Require Modules

In order to take advantage of modules, we must import them with the require command. You have seen this before with readline-sync.

const input = require('readline-sync');

let name = input.question("What is your name?");
console.log(`Hello, ${name}`);

Line 1 imports the readline-sync module and assigns its functions to the input variable.

Modules are either single functions or objects that contain multiple functions. If importing a module returns a single function, we use the variable name to call that function. If the module returns an object, we use dot notation to call the functions stored in the object. In line 3, we see an example of this. input.question calls the question function stored in the readline-sync module.

Later, we will see examples of importing and using single function modules.


Let’s check the type of input after we import the readline-sync module.

const input = require('readline-sync');

console.log(typeof input);

Console Output


The readline-sync module contains several key/value pairs, each of which matches a key (e.g. question) with a specific function.

Where Do We Find Modules?

Modules come from three places:

  1. A local file on your computer.
  2. Node itself, known as Core modules.
  3. An external registry such as NPM.

How Does Node Know Where to Look?

The string value passed into require tells Node where to look for a module.

User Created Modules

If a module is stored on your computer, the string passed into require must provide a path and a filename. This path tells Node where to find the module, and it describes how to move up and down within the folders on your computer. Paths can be extremely detailed, but best practice recommends that you keep local modules either in the same folder as your project or only one level from your project. Simple paths are better!

A relative path starts with ./ or ../.

  1. ./ tells Node, Search for the module in the current project folder.
  2. ../ tells Node, Search for the module in the folder one level UP from the project.

As an example, let’s assume we have a folder structure like:

example path structure

Following best practice gives us three scenarios for importing one file into another:

  1. The module is in the same folder: If we want to import hello.js into index.js, then we add const hello = require('./hello.js'); on line 1 of index.js.
  2. The module is one level up: If we want to import hello.js into myCoolApp.js, then we add const hello = require('../hello.js'); on line 1 of myCoolApp.js.
  3. The module is one level down: If we want to import myCoolApp.js into index.js, then we add const coolApp = require('./Projects/myCoolApp.js'); on line 1 of index.js. This tells Node to search for myCoolApp.js in the Projects sub-folder, which is in the same folder as index.js.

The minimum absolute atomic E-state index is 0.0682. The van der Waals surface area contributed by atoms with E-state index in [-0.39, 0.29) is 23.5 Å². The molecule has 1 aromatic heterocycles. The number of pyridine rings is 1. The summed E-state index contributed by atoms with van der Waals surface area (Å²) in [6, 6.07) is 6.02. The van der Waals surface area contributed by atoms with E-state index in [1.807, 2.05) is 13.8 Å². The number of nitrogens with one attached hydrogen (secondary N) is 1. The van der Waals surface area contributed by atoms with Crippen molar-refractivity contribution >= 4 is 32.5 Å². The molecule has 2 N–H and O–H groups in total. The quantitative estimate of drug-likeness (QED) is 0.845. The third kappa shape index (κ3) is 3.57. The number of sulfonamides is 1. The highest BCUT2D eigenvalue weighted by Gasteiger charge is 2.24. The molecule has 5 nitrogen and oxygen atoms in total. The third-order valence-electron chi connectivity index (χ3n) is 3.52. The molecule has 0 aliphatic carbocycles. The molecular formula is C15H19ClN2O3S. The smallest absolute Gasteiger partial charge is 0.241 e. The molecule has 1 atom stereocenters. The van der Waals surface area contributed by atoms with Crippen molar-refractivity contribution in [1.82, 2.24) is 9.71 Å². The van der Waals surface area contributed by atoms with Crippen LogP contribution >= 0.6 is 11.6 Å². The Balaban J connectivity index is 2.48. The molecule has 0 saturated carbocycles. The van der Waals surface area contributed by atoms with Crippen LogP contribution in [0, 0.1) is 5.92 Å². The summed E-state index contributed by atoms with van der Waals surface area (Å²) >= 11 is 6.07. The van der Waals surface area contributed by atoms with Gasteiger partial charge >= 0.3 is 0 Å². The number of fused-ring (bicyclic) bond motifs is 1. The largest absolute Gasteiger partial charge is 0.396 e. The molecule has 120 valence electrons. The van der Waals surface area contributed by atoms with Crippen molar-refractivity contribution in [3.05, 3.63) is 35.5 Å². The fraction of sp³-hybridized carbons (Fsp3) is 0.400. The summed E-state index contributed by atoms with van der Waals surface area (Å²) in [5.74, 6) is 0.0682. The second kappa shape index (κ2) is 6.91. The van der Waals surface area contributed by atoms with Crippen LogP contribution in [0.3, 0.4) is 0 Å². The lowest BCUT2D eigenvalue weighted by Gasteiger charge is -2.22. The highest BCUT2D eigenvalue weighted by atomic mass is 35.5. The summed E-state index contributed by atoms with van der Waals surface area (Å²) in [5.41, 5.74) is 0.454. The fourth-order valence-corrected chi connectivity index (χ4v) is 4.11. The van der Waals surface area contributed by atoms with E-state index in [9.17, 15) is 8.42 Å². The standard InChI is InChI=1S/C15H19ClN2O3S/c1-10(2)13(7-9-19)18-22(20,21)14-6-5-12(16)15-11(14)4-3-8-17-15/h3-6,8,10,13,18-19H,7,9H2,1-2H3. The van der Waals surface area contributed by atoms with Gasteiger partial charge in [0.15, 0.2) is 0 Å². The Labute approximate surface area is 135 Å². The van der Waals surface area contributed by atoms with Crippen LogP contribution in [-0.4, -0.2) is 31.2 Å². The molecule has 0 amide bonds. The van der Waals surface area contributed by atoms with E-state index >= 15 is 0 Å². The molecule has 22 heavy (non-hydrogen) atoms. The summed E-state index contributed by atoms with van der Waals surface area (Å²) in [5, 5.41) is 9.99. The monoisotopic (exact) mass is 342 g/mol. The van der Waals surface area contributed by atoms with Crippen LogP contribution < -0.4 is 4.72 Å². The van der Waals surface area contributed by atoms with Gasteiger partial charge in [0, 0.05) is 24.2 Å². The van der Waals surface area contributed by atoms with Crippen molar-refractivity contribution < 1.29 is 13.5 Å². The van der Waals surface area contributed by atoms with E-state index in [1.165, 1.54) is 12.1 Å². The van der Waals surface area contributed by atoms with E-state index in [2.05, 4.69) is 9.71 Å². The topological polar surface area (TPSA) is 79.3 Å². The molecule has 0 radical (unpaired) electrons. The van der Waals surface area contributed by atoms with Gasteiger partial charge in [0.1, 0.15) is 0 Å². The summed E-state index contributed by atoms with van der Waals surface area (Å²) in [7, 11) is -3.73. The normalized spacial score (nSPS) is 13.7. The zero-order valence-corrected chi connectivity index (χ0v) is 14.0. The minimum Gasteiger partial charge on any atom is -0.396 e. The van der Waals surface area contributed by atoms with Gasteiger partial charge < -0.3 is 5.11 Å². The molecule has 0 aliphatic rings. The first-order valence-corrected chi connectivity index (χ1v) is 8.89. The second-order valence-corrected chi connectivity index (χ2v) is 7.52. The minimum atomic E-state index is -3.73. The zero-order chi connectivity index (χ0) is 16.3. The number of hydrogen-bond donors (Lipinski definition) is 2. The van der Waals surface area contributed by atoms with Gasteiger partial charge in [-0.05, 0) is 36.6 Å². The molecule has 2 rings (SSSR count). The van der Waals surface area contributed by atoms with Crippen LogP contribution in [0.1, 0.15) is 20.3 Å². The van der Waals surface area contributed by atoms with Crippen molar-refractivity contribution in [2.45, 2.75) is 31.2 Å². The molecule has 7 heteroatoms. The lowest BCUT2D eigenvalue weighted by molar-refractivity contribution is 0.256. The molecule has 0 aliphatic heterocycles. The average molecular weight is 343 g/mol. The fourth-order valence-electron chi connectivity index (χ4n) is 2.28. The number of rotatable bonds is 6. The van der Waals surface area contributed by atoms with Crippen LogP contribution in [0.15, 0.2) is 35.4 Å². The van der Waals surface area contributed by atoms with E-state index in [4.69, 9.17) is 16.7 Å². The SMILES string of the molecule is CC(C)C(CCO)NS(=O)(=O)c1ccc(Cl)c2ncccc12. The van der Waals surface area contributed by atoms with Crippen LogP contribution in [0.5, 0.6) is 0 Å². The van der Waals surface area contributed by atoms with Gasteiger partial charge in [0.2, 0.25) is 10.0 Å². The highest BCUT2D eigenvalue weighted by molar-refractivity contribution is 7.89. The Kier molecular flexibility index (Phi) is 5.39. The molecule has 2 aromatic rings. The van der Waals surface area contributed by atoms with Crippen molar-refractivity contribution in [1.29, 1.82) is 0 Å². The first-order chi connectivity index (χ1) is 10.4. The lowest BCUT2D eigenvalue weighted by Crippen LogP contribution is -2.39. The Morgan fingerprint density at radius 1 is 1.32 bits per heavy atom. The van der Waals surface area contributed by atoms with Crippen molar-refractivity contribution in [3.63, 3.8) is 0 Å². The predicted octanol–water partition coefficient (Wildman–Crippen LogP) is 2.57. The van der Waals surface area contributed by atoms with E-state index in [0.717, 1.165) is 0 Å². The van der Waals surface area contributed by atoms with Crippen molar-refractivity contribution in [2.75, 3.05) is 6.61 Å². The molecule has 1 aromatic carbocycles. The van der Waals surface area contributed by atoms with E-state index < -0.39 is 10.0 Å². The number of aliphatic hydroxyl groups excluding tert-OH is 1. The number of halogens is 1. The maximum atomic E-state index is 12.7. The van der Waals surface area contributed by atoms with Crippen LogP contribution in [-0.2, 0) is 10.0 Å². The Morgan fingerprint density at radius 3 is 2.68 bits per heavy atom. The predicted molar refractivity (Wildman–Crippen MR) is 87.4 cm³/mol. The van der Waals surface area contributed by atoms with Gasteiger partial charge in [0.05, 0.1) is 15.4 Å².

Other Modules

If the filename passed to require does NOT start with ./ or ../, then Node checks two resources for the module requested.

  1. Node looks for a Core module with a matching name.
  2. Node looks for a module installed from an external resource like NPM.

Core modules are installed in Node itself, and as such do not require a path description. These modules are local, but Node knows where to find them. Core modules take precedence over ANY other modules with the same name.


W3 schools provides a convenient list of the Core Node modules.

If Node does not find the requested module after checking Core, it looks to the NPM registry , which contains hundreds of thousands of free code packages for developers.

In the next section, we will learn more about NPM and how to use it.

Package.json File

Node keeps track of all the modules you import into your project. This list of modules is stored inside a package.json file.

For example, if we only import readline-sync, the file looks something like:

    "main": "index.js",
    "dependencies": {
        "readline-sync": "1.4.9"

You may not have seen or noticed the package.json file yet, mainly because we have not mentioned it very often up to this point. We will continue to dive a bit deeper as we progress through the book.

Check Your Understanding


Assume you have the following file structure:

file structure example

Which statement allows you to import the rutabaga module into project.js?

  1. const rutabaga = require('/rutabaga.js');
  2. const rutabaga = require('./rutabaga.js');
  3. const rutabaga = require('../rutabaga.js');
  4. const rutabaga = require('./Tubers/rutabaga.js');